Bal Harbour is a tiny community of 2,500 but packed to its posh brim with luxury. An upscale enclave tucked away at the northern edge of Miami Beach, the area hold five-star hotels, world-class dining, sprawling beaches, and famous shopping.
Of the four hotels here, the St. Regis looms large, a multi-tower affair that opened in January 2012 and this year earned an AAA Five Diamond and Luxury Travel Advisor Awards of Excellence for “Best new Luxury Hotel in North America” award, among others. Art factors huge in Bal Harbour in general, and its hotels in particular. At the St. Regis, with its towering, beveled-mirror walls in the lobby that reflect light from rock-crystal chandeliers, the Rosenbaum Museum curates the stunning art that is regularly rotated throughout the building.
St. Regis is synonymous with star treatment, and you feel like one the minute you arrive, where staff know the name of each guest and use it with every greeting. I stayed one night in a 15th-floor, one-bedroom suite, and got there in high-tech style: A swipe of my room key by a scanner directed me to the proper elevator and zipped me to my floor, without ever having to punch a single button.
With a suite comes a butler, who will unpack for you, press your clothes and bring whatever food of beverage you require, day or night. The suite was spectacular with large kitchen, dining and living spaces; ocean-facing balconies off the living room and master bedroom; cream-colored walls with gentle blue and brown accents; a full bath off the entry and larger one off the master that held a giant soaking tub; frosted-door shower and toilet, and in-mirror television. The suite also features lights that can be dimmed and shades drawn by the touch of a screen in the living room and master.
Dining at J&G, the St. Regis’s signature restaurant, is to be lavished with constant attention and supping on the creations of Chef de Cuisine Brad Kilgore, in a dining room with wall-to-ceiling glass, affording views as spectacular as the food. They overlook no detail; dine alone, and you’ll be asked if you want a paper or magazine to pass the time.
I also stayed one night at One Bal Harbour, a stunning stay with just two rooms per floor, with views of the ocean and nearby Haulover Park. My room was spacious, sun splashed and airy, with a large leather-topped work station, balcony, and the most unusual bathroom I’ve ever seen. The oval-shaped tub and separate shower were next to a wall of glass overlooking the ocean, a set-up that earned the hotel multiple local nominations for “sexiest bathroom.” However, privacy is easily obtained by pulling down shades, controlled by a wall switch.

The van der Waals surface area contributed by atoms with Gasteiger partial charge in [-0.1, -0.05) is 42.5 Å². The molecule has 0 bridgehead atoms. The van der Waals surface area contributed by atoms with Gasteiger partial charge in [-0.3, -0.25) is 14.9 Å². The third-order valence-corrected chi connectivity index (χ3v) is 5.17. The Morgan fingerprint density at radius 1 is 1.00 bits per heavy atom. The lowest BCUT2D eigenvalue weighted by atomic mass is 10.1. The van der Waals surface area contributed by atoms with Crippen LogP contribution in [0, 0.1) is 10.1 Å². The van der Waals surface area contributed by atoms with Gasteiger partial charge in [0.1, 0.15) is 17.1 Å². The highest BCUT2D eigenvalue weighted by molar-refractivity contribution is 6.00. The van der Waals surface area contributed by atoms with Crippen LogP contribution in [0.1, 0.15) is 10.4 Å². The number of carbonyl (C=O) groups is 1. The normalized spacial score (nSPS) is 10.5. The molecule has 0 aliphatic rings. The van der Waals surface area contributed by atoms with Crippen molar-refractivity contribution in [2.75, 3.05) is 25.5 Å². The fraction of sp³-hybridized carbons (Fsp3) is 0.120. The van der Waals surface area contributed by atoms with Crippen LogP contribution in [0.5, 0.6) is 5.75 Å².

One Bal Harbour is also keen on the arts. On the terrace of the restaurant, Mr. Collins, is a massive bronze sculpture by Guy Dill, and throughout the hotel, a $3.5-million collection of art curated by Joan Warren-Grady, art advisor to luxury hotels worldwide.
No matter where you stay, a visit to Bal Harbour Shops is a must, an open-air mall that recently earned the status of being the most profitable in the world. It’s home to nearly 100 high-end stores, including Bulgari, Jimmy Choo, Gucci, Dolce & Gabbana, Prada, Oscar de la Renta, Saint Laurent, Nieman Marcus and Saks Fifth Avenue, in a setting lush with landscaping, fountains, and koi swimming in tanks beneath glass in the pedestrian walkway.
Here you will also find Makoto, a Steven Starr restaurant noted for inventive sushi and modern Asian cuisine; Carpaccio, an Italian eatery with outside dining perfect for people watching; and La Goulue, a French bistro with a tropical touch.
Bal Harbour—a long-time favorite of presidents, sports figures, and celebrities—isn’t a secret, and you don’t have to be a star to go there. However, if you do, you will be treated like one.